How else are we supposed to get the attention of potential customers unless we overwhelm them with information and communication about that information on a constant, and overwhelming, basis? So many choices out there mean we have to be louder and bolder and smarter and faster and bigger and better to get customers to choose us versus them, right?! Better SEO, better analytics, better anticipation, better creativity, better strategy, better tactics, better everything. And more of it!

Well, not so fast my friends. Because like you, customers are human. There is only so much information that the human brain can absorb and process and recall before it gets relegated to that vast wasteland of discarded overload. So what to do, what to do?

Here’s an idea – keep it simple.

Wait…whuuuuuut? Blasphemy is what that is. Customer acquisition is supposed to be hard and difficult and expensive and complex and, well, hard.

Or is it. As noted in a Harvard Business Review article penned by Patrick Spenner and Karen Freeman, “Over the past two decades, a wide range of experiments have shed light on how an excess of information and choice impairs decision making.”

One of the most common consumer responses to the excess is to forgo a purchase altogether. In a classic experiment, Sheena Iyengar, then a doctoral student and now a professor at Columbia Business School, set out pots of jam on supermarket tables in groups of either 6 or 24. About 30% of those who were given 6 choices bought some jam; only 3% of those confronted with 24 choices did. As the psychologist Barry Schwartz demonstrates in The Paradox of Choice, an excess of input leads to angst, indecision, regret, and ultimately lower satisfaction with both the purchase process and the products themselves. Dozens of related lines of research confirm what now seems like common sense: Too much choice or too much information can be paralyzing.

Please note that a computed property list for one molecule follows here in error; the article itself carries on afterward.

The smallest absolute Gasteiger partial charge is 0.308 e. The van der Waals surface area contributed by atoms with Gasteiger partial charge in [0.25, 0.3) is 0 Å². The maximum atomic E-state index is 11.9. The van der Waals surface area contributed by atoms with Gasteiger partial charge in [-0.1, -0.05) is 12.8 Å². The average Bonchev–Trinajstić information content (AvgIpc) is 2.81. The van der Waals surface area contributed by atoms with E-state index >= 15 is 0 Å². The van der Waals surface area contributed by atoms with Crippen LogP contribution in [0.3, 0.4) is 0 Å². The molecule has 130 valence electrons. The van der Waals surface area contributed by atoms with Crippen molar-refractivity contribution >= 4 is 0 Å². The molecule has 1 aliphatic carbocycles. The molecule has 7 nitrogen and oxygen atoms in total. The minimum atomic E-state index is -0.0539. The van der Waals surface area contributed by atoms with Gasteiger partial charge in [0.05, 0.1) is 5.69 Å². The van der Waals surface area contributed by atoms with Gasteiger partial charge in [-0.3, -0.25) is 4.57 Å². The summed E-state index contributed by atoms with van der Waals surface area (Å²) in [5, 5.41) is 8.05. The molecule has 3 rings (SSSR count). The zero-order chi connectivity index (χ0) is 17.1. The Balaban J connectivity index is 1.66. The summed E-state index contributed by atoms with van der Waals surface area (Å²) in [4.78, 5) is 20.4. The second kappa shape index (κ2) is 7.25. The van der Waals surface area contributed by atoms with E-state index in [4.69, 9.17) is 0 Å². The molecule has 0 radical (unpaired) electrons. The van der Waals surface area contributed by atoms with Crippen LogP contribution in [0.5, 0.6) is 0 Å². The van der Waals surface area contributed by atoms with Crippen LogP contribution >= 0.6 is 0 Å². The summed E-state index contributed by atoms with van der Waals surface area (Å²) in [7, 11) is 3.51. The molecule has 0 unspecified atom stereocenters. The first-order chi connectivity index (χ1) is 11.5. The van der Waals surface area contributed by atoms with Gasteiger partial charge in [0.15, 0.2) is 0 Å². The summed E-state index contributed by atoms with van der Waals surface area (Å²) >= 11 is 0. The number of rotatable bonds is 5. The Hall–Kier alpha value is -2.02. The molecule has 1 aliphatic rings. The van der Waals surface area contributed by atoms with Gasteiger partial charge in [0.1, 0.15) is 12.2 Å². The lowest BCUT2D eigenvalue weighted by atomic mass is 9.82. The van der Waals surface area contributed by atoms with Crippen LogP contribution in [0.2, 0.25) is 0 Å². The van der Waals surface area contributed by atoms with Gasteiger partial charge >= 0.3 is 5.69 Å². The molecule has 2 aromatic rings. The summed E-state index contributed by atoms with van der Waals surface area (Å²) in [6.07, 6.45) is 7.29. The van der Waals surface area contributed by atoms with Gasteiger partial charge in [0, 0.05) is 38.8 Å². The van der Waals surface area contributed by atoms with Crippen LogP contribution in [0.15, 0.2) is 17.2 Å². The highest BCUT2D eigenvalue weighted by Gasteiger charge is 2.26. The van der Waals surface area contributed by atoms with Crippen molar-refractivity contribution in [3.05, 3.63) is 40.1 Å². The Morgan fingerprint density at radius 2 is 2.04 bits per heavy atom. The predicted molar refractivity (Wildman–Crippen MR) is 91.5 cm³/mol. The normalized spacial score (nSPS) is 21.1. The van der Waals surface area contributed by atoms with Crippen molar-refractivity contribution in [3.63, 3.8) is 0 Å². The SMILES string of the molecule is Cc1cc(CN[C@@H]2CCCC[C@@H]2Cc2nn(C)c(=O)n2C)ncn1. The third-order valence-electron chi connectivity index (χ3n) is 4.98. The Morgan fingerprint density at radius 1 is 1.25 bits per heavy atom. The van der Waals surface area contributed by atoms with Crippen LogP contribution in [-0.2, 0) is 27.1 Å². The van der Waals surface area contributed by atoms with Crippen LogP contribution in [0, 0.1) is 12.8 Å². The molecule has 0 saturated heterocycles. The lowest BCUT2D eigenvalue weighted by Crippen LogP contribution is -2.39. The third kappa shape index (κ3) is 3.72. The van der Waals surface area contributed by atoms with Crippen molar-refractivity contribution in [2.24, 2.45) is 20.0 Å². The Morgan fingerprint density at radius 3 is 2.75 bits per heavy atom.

So then what do we do to win over the hearts and the minds of the consumer in clean, “simple,” and effective fashion? Stay tuned…that’s enough inundation for the moment.

Part 5

When we last left you, we were discussing cutting through the inordinate amount of modern day communication-related clutter, to connect with your audience (i.e., existing/potential/previous customers) in a direct, effective, and, yes, clutter-cutting way. And here we thought technology was supposed to improve our ability to connect with our customers more directly, right? Mass marketing to an audience of one, anyone?

Well, this dream can still come true, as long as you approach the modern with some…wait for it….waaait for it… waaaaaaaait for it…old-school traditional marketing techniques in mind.

Let’s consider a situation. When is the last time you answered the call to action from an email that was pretty obviously generated within a Constant Contact or Mail Chimp-type email marketing campaign? Meaning, an email that had an actual service or product to offer, other than a generous $20,000,000.00 no obligation gift from a Nigerian prince?

Well, if the stats hold true…probably never. MAYBE one or two. Why? Well, there are a lot of emails being sent out. Many to purchased mailing lists. Many from companies you’ve never heard of, and for products/services for which you have no interest. Or, let’s say it is from a company you might be interested in hearing from, but the pitch, the promotion, or in the case the subject line, does nothing to interest you.

subect-line-and-header-email-mockup-2

So what to do? Abandon email marketing, right? Or, maybe utilize the comparatively low-cost, potentially very high-return opportunity offered by this type of technology-driven communication platform (as well as SEO and mobile marketing and website optimization and, and, and) by implementing and executing it more effectively…with some of these simple, effective, traditionally strategic, clutter-cutting marketing tips.

5 Ways to Improve your Customer Service

The top 5 issues to tackle when you’re looking to improve your customer service.